As far as the materials used in her construction were concerned, the elegant (but highly flammable) decor of the ship—veneered wooden surfaces and glued ply paneling—helped the fire to spread quickly.:54
The structure of the ship also created a number of problems. Although the ship had fire doors, there existed a wood-lined, six-inch opening between the wooden ceilings and the steel bulkheads. This provided the fire with a flammable pathway that bypassed the fire doors, enabling it to spread.:169 Whereas the ship had electric sensors that could detect fires in any of the ship's staterooms, crew quarters, offices, cargo holds and engine room, there were no such detectors in the ship's lounges, dance hall, writing room, library, tea room, or dining room.:10 Although there were 42 water hydrants on board, the system was designed with the assumption that no more than six would ever have to be used at any one time. When the emergency aboard the Morro Castle occurred, the crew opened virtually all working hydrants, dropping the water pressure to unusable levels everywhere.:44 The ship's Lyle gun, which is designed to fire a buoy to another ship to facilitate passenger evacuation in an emergency, was stored over the Morro Castle's writing room, which is where the fire originated. The Lyle gun exploded just before 3 a.m., further spreading the fire and breaking windows, thereby allowing the near-gale-force winds to enter the ship and fan the flames.:39 Finally, fire alarms on the ship produced a "muffled, scarcely audible ring" according to passengers.:39
Crew practices and deficiencies added to the severity of the on-board fire. According to surviving crewmen, painting the ship had been a common practice to keep it looking new and to keep crewmen busy. Unfortunately, the thick layers of paint that resulted from this practice made the ship more flammable and strips of paint broke off during the fire, helping to spread the flames.:50 The storage locker in which the fire started held blankets that had been dry cleaned using 1930s technology, which utilized flammable dry cleaning fluids:32 (although it is unlikely that significant amounts of the fluid would remain). Although the ship had fire doors, their automatic trip wires (designed to close when a certain temperature was reached) had been disconnected. None of the crew thought to operate them manually at the time of the fire. That said, it really would not have mattered, since the six-inch opening between the wooden ceilings and the steel bulkheads would have allowed the flames to spread even if the fire doors had closed.:151 Many of the hose stations on the promenade deck had been recently deactivated in response to an incident about a month before when a passenger slipped on a deck moistened by a leaking hose station and sued the passenger line.:18 Although regulations required that fire drills be held on each voyage, only the crew members participated. Passengers were not required to attend.:40 For quite some time after the fire was discovered, the ship continued on its course and speed—pointed directly into the wind. This no doubt helped to fan the fire. In an attempt to reach passengers in some suites, crewmen broke windows on several decks, allowing the high winds to enter the ship and hasten the fire's fury.:40 Because the wireless operators could not get a definitive answer from the captain, the SOS wasn't ordered until 3:18, and wasn't sent until 3:23. Within five minutes, the intense heat of the fire began to distort her signal. Shortly thereafter, emergency generators failed and transmissions ceased.:45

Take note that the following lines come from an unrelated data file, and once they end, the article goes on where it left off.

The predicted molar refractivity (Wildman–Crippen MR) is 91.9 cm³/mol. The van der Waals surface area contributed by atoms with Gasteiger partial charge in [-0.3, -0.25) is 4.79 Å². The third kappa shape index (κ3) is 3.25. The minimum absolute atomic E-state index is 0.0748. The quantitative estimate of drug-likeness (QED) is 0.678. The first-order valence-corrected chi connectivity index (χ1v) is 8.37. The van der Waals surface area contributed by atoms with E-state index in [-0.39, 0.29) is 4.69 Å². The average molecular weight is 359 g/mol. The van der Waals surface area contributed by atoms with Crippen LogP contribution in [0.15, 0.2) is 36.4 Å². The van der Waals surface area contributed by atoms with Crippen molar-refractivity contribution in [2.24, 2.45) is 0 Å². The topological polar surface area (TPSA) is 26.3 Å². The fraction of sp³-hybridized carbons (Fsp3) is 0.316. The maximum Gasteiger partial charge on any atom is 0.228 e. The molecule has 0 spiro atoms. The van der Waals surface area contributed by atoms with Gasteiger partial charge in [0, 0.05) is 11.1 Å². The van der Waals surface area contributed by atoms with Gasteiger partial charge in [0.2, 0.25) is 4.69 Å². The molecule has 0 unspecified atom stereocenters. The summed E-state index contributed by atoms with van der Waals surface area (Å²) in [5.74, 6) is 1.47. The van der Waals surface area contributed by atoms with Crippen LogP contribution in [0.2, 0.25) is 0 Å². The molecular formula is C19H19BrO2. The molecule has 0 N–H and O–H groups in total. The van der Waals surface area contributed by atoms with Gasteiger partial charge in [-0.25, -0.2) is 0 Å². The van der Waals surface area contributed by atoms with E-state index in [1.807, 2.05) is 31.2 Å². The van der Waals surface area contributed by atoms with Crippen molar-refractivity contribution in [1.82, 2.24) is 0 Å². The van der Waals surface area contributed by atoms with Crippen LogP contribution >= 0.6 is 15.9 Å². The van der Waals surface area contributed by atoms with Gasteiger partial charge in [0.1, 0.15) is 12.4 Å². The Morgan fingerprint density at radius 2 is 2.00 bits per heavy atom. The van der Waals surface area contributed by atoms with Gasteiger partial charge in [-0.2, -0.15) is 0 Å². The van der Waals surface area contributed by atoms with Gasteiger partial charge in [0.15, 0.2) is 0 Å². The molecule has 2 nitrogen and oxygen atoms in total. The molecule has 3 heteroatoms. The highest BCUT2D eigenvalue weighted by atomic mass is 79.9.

In the inquiries that followed the disaster, there were criticisms of the response of the first officer's handling of the ship, the crew's response to the fire, and delay in calling for assistance.
The inquiries concluded that there was no organized effort by the officers to fight and control the fire or close the fire doors. The crew made no effort to take their regular fire stations. More damning was the conclusion that, with a few notable exceptions, the crew made no effort to direct passengers to safe pathways to the boat deck. For many passengers, the only course of action was to lower themselves into the water or jump overboard. The few lifeboats that were launched carried primarily crew, and no efforts were made by these boats to maneuver toward the ship's stern to pick up additional people.:162
The newly promoted Captain Warms never left the bridge to determine the extent of damage and maintained the ship's bearing and full speed for some distance after the fire was known. As systems failed throughout the ship because of power loss, no effort was made to use the emergency steering gear or emergency lighting.
Warms, Chief Engineer Eban Abbott, and Ward Line vice-president Henry Cabaud were eventually indicted on various charges relating to the incident, including willful negligence; all three were convicted and sent to jail. However, an appeals court later overturned Warms's and Abbott's convictions, deciding that a fair amount of the blame could be attributed to the dead Captain Willmott.